Cabin in the neon woods

Yesterday I returned from my annual vacation in Las Vegas.  This was my 32nd trip to Vegas over the last 25 years.  (I made a couple weekend jaunts over the years when I worked for a boss in Silicon Valley.)  I love Vegas because they entertain me, because I can leave my problems 3000 miles behind me for a week, and because there are no time constraints.  If I want to go to breakfast at 1AM or play blackjack at 10AM or see a show at 3PM, Vegas will accommodate me.

I’ve taken traveling companions with me to Vegas a few times, but mostly I go by myself.  And having been there so many times, it’s no longer an “adventure” per se.  I have seen everything I want to see at least once, so I’m never under any pressure to fill every moment of every day and night with activity.  What I don’t get to this year, I’ll get to next year.  So if I feel like sleeping in or watching TV in the hotel room, so be it.  That’s why I refer to Vegas as my cabin in the woods.  (Disclaimer: The only way you would ever catch me in a real cabin in the woods is if it had a TV.  And a casino.  And air conditioning.  And no woods.)  I never bring back great stories of what I did, because largely, I sit around and play blackjack, and wander the Strip sightseeing the rest of the time.  My motto: What happens in Vegas is boring to others.  What stays in Vegas is my money.

But, because of my God-given gift for sensing weirdness all around me, I always find ordinary things that entertain or astonish me.  I’ve taken some pictures of my trip, which are posted here.  Below is a sampling of non-visual events from Las Vegas 2013:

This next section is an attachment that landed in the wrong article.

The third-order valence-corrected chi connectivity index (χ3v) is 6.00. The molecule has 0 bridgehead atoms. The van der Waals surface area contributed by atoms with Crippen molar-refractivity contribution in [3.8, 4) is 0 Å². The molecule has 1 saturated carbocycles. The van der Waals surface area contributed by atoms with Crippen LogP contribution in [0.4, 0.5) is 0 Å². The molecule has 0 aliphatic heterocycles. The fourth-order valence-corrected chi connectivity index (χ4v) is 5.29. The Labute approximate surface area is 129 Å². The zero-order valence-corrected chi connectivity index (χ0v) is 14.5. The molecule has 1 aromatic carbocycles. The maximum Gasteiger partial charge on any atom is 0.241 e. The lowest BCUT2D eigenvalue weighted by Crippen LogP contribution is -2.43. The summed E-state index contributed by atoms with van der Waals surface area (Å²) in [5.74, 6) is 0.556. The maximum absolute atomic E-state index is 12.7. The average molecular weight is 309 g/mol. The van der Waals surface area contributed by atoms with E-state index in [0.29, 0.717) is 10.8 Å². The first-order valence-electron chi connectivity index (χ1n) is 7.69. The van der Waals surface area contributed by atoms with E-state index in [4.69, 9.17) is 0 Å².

• I realize that I have become a jaded traveler.  As the plane landed in Vegas, an 8-year old kid a couple rows behind me exclaimed, “It’s so exciting we didn’t die!”  I’ve been on probably 200 planes in my life.  Somewhere along the way, I guess I started taking not dying for granted.  (I also wonder who put the idea of dying on a plane in an 8-year old’s mind.  I really hope it was a 12-year old sibling.  Otherwise it’s borderline child abuse.)
  • There are a lot of Gordon Ramsey restaurants in the hotels on the Strip.  Given all the yelling and swearing, why would anyone work there?
  • One of the casinos has a “comedy hypnotist” show.  I heard one of their advertisements over the PA system.  “Come watch your friends do outrageous things, or be hypnotized yourself!”  Hmmm, I can come watch my friends be publicly humiliated!  Or maybe, just maybe, I’ll get up on stage so I can be hypnotized to stop smoking and feel better about myself!
  • I happened to arrive on the last day of something called the Electric Daisy Carnival.  It’s some sort of techno-rock weekend festival that attracts upwards of 100,000 people every year.  If you took Woodstock, The Rocky Horror Picture Show, and Lady Gaga and threw them into the Brundlefly machine, it would approximate the crowds waiting in line for the shuttle to the fairgrounds on Sunday night.  The average male was early 20s, dressed in something tie-dyed, something with a superhero logo, and some sort of headgear.  The average female was also early 20s, and “dressed” in a thong bikini, thigh-high striped stockings, fake fur snow boots, ribbons, and glitter.  Tutus are also common, and one girl was carrying a hula hoop.  From the pictures in the Las Vegas paper, the audience made the performers look like an IBM board of directors meeting.  Go Google “Electric Daisy Carnival” if you think I’m kidding.

Vegas Picturebook 2013

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